The IDEA requires school districts, as a precondition to eligibility for federal funding,


to assure that all handicapped children have available to them . . . a free appropriate public education which emphasizes special education and related services designed to meet their unique needs, [and] to assure that the rights of handicapped children and their parents or guardians are protected.

 20 U.S.C. § 1400(c) (emphasis added). The Township receives federal funding and therefore is subject to the IDEA. The IDEA defines a "free appropriate public education" as


special education and related services which have been provided at public expense, under public supervision and direction, and without charge, and are provided in conformity with the individualized education program required under the statute.

 20 U.S.C. § 1414(a)(5) (emphasis added). "Special education" means,


specially designed instruction at no cost to parents or guardians to meet the unique needs of a child with a disability.

 20 U.S.C. § 1401(16). "Related services" include,


transportation, and such developmental, corrective and other supportive services (including speech pathology and audiology, psychological services, physical and occupational therapy, recreation, including therapeutic recreation, social work services, counseling services, including rehabilitation counseling, and medical services except that such medical services shall be for diagnostic and evaluation services only) as may be required to assist a child with a disability to benefit from special education, and includes the early identification and assessment of disabling conditions in children.

 20 U.S.C. § 1401(7) (emphasis added).

 Courts have had opportunity to consider challenges to IEPs developed under the IDEA and its predecessor statutes which deal with the issue of whether tracheostomy monitoring falls within the rubric of medical services and, therefore, outside the responsibility of the school board.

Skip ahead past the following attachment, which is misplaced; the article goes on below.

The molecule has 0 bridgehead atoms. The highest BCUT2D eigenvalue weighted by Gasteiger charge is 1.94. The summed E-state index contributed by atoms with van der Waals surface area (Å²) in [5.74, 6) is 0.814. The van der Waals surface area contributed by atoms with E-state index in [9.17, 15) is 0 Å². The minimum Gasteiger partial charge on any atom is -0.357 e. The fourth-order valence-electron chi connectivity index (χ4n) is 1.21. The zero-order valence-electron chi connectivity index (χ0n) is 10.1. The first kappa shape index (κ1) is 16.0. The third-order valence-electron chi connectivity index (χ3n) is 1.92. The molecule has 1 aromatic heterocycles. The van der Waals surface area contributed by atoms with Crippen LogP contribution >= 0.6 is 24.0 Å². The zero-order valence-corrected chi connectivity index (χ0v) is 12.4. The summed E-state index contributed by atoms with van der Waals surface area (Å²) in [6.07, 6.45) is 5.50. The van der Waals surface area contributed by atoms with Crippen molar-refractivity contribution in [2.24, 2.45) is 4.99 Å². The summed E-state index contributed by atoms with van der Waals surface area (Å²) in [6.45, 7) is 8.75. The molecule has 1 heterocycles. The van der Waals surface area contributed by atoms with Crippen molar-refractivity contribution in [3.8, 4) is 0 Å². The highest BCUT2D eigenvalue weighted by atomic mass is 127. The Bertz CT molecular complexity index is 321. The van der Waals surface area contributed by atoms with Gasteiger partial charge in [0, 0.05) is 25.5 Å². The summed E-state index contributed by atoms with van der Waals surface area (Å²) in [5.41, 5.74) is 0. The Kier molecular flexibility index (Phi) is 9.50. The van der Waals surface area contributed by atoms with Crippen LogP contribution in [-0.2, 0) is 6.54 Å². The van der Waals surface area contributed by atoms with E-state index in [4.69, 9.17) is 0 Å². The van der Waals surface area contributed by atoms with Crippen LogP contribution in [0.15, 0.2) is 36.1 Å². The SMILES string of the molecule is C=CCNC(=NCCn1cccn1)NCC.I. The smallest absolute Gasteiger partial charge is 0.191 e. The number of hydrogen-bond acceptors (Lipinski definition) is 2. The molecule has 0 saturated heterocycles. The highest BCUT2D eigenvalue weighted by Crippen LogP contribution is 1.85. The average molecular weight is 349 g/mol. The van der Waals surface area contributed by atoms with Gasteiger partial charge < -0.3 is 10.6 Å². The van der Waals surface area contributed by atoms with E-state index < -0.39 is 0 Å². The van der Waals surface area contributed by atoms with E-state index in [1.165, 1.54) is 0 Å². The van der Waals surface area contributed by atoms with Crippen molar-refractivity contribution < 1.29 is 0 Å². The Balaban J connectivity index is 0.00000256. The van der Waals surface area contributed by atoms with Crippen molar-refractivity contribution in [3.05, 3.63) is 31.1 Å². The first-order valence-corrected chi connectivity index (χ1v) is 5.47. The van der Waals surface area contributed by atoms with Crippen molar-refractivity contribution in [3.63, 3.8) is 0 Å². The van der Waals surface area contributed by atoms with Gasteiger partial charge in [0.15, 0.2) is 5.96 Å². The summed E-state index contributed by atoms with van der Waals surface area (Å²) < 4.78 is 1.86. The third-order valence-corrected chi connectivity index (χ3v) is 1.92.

In Granite School District v. Shannon M., 787 F. Supp. 1020 (D. Utah 1992), the court considered the plight of a young girl afflicted with congenital neuromuscular atrophy and severe scoliosis who, like Carissa Fulginiti, breathed through a tracheostomy tube and ate through a nasogastric tube. Shannon M., like Carissa, required constant monitoring and occasional suctioning of the tube. Shannon M.'s caretaker also was required on occasion to use an "ambu bag," or portable ventilator, "to open her lungs if her color is bad and she is not getting enough oxygen." (There is no evidence that Carissa requires such service.) The estimated cost to the Granite, Utah School Board of providing a full-time caretaker during the school day was $ 30,000.

 The School Board contended that the requested service fell within the "medical services" exclusion under the IDEA and therefore the costs associated with providing them was not its burden. The court, in a comprehensive opinion, agreed with the School Board. The court basically found that although Shannon M. probably would receive the maximum educational benefit if she could be "mainstreamed" into the regular classroom, such could not be achieved satisfactorily. The Court stated that,